East New Market


Preston News and Farmer

7 March 1940 - Choptank Steamboat Company

While the "Tred Avon" was still being held in popular opinion as the grandest of steamers, The Choptank Company brought out the "Cambridge," so elegant she almost beggard description for want of superlative adjectives that had been used to praise the "Tred Avon."

The "Cambridge" was reputed to be so fast it required two people to mention her passing, one to look up the river and say "Here she comes," while the other looked down the river and yell "There she goes." When she was new and on the Choptank route

Her actual running time between Sharps Island Light and Lazaretto Light was three hours and she had a record of several minutes less than three hours that has never been exceeded by any steamboat in her class. Her whistle siren consisted of three units of chiming tones that could be reconciled to the tune "Shall we gather at the river," when she blew the regulation three blasts approaching a wharf.

Mr. Joseph Helsby, a prominent farmer of East New Market, who always expressed his opinion with droll wit was among her first passengers gave a detailed account of her electric lights, spring bottom furniture, the barn door size looking glass where he say Joe Helsby just like other people saw him and the carpeting so soft he sunk down up to his hocks wading through the high nap. –If hocks means heel strings, Mr. Helsby did not exaggerate much the "Cambridge" had wonderful rugs that were in keeping with all her other beautiful furnishings.

In August 1894 when the Choptank Steamboat Company was at the apex of its progressive career of eleven successful years, sold out to the newly organized Baltimore Chesapeake and Atlantic Ry. Co. at what was rumored to be a fabulous profit.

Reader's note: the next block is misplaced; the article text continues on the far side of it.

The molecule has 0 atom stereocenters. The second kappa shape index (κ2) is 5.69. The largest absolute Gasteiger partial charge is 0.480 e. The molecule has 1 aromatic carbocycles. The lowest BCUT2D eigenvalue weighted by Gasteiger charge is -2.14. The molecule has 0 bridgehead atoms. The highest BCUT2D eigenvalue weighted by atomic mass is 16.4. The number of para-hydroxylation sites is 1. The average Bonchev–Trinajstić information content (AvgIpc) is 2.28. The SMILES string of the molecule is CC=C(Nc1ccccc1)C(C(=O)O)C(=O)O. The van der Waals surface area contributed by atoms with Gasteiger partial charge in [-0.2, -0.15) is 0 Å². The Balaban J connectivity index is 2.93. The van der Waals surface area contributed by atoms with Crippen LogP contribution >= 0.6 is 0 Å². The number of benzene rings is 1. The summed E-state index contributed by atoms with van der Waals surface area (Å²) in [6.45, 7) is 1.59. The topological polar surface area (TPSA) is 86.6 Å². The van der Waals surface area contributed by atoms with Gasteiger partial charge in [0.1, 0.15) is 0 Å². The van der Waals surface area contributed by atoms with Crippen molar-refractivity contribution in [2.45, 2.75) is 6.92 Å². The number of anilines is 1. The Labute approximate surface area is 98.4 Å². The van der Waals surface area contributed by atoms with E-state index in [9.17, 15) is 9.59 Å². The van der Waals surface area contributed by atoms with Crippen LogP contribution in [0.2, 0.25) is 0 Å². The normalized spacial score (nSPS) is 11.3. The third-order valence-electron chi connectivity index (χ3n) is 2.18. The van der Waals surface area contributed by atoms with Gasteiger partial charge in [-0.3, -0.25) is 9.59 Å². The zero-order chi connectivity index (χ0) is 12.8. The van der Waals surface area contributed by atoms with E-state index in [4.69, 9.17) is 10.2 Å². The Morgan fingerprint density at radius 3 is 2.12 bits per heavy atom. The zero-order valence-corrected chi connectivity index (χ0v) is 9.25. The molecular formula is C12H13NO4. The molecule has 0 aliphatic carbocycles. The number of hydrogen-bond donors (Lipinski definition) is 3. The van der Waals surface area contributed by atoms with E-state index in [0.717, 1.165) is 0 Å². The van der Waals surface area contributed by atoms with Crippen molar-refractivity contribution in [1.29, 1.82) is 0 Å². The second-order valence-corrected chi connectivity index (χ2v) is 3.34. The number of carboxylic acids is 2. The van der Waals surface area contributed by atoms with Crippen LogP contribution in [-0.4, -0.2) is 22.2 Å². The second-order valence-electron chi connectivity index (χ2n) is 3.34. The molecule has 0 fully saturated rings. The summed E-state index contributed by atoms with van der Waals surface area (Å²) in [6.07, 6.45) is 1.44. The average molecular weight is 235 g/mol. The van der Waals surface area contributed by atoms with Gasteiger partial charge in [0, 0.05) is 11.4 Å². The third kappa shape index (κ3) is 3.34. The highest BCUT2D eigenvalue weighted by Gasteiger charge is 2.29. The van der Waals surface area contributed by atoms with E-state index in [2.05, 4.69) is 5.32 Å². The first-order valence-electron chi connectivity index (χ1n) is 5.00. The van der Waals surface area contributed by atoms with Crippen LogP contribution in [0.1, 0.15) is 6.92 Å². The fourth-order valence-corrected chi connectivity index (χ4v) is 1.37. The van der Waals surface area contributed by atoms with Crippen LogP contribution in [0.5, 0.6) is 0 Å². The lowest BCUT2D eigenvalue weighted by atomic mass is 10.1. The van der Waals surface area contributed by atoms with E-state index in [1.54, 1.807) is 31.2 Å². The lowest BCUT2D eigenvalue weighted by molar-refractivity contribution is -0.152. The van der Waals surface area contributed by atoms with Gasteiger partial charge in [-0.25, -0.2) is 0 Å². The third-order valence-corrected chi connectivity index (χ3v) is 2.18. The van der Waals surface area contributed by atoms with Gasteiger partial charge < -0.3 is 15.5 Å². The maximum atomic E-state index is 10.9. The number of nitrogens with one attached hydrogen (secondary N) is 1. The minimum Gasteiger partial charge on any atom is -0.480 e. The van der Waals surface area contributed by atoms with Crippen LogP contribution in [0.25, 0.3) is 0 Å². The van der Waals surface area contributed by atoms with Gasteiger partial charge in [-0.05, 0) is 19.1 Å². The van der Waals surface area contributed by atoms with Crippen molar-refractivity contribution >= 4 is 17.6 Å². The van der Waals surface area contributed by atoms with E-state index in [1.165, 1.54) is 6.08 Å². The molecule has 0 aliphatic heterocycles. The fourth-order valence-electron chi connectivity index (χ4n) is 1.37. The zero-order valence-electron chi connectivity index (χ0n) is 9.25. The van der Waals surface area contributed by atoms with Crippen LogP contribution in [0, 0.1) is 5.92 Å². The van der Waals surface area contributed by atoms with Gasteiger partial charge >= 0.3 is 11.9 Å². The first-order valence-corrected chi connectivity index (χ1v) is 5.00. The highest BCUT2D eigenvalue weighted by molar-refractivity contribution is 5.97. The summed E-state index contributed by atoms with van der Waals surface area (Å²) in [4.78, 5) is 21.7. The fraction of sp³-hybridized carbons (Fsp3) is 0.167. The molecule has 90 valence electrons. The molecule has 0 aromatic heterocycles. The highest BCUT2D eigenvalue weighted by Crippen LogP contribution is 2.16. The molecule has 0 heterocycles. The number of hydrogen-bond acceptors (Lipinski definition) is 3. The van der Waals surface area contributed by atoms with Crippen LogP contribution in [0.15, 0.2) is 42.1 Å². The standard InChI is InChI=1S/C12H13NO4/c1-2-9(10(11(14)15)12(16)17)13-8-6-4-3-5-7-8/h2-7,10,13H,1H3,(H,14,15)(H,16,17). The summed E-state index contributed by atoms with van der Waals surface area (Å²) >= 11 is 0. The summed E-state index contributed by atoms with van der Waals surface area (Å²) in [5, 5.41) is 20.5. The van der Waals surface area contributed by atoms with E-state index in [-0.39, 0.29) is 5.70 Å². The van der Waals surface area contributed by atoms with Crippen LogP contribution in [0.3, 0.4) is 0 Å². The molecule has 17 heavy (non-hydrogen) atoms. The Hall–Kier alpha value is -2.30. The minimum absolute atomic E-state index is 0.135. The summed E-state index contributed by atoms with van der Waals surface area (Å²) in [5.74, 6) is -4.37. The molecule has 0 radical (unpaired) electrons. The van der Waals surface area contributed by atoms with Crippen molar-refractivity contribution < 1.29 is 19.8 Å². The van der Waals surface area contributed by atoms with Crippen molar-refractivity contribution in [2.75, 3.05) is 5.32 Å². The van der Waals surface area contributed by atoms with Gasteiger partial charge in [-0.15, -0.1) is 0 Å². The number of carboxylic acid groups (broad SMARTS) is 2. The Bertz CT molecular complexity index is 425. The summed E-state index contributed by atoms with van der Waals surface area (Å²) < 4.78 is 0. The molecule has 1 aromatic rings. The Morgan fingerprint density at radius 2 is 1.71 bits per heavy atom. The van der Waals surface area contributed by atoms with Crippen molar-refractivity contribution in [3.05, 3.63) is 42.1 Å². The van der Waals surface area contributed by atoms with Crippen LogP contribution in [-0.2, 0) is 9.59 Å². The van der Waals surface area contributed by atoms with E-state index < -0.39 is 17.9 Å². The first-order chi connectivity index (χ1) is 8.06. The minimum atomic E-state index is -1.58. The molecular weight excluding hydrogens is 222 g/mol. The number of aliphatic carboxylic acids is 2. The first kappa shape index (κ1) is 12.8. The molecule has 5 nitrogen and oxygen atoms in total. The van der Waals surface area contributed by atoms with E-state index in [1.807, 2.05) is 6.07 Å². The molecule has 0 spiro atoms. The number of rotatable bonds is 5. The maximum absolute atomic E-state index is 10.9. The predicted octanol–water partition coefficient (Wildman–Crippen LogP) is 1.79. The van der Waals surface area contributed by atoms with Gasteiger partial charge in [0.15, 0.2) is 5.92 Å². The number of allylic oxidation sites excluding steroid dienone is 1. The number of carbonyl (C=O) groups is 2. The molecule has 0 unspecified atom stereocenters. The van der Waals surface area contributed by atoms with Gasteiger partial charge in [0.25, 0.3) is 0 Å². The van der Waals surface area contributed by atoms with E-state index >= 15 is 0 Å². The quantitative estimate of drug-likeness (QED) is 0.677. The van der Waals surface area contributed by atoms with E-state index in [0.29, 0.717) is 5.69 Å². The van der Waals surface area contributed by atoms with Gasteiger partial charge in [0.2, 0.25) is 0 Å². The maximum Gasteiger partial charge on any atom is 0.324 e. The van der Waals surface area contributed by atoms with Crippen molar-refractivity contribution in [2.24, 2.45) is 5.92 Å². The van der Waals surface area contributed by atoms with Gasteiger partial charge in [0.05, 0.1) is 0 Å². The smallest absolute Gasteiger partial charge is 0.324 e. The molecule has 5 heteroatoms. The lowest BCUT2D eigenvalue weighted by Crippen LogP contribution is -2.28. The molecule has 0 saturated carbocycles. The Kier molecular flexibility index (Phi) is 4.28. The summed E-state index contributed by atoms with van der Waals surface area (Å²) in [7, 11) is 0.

Captain Perry was correct in saying, "They knew when to begin," and better still, "They knew when to quit" The Chesapeake Steamboat Company was basically a cooperative organization created and developed from the East New Market Navigation Company which still exists, but inactive. According to notes from Pilot House Yarns and some papers written In 1855 by Nimrod Newton, a notary of East New Market, The E. N. M. Navigation Company was inspired by John Webster and other representative citizens of East New Market building the schooners "Sebastpool" and "East New Market" in 1855 and established a packet line between Secretary Creek and Baltimore.

Captain M. S. Fletcher was the first commander of the schooner "East New Market" and the Rev. Robert Hazzard commanded the "Sebastopool," after one year of service Captain Pletcher returned to his mercantile business In East New Market and Captain Hazzard to the conference where they remained 'till their death forty years later. The packet line was kept in continuous service but the next captains I have record of was Captain Jim Perry who commanded the "Sebastopool" at the time of his death in the early seventies and was succeeded by Captain Billy Johnson (William E. Johnson) while the schooner "East New Market" was commanded by Captain Bridge Johnson (Elbridge S. Johnson).

Captain Bridge and Captain Billy were not near kin but always closely related commercially. In the late seventies Captain Bridge retired from his position on the schooner "East New Market" and was succeeded by Captain Billy. In 1880 the "Sebastopool" was sold to Theophilus Wheatley and Saul Vincent of Galestown who had 'her rebuilt and renamed "Hattie C. Wheatley." She was still in service less than ten years ago at Reedyville, Va. In 1883 the schooner "East New Market" was sold to Captain Johnston Frampton of Dover Bridge who freighted tobacco from Rappahannock to Baltimore the next thirty years.

When Captain E. S. Johnson retired from Sailing he bought the long established mercantile business of Quince Leckie in East New Market which he sold to Thos. L. Trice, Sr., when he was made president of the Choptank Steamboat Company he organized in 1883. Thos. L. Trice, Jr., still maintains the high standard in his store in Preston that has a direct unbroken lineage of a hundred years of honor. It's the same business founded in 1840 by Quince Leckie, the only change has been location and ownership. The Choptank Company's methods will appear in later yarns.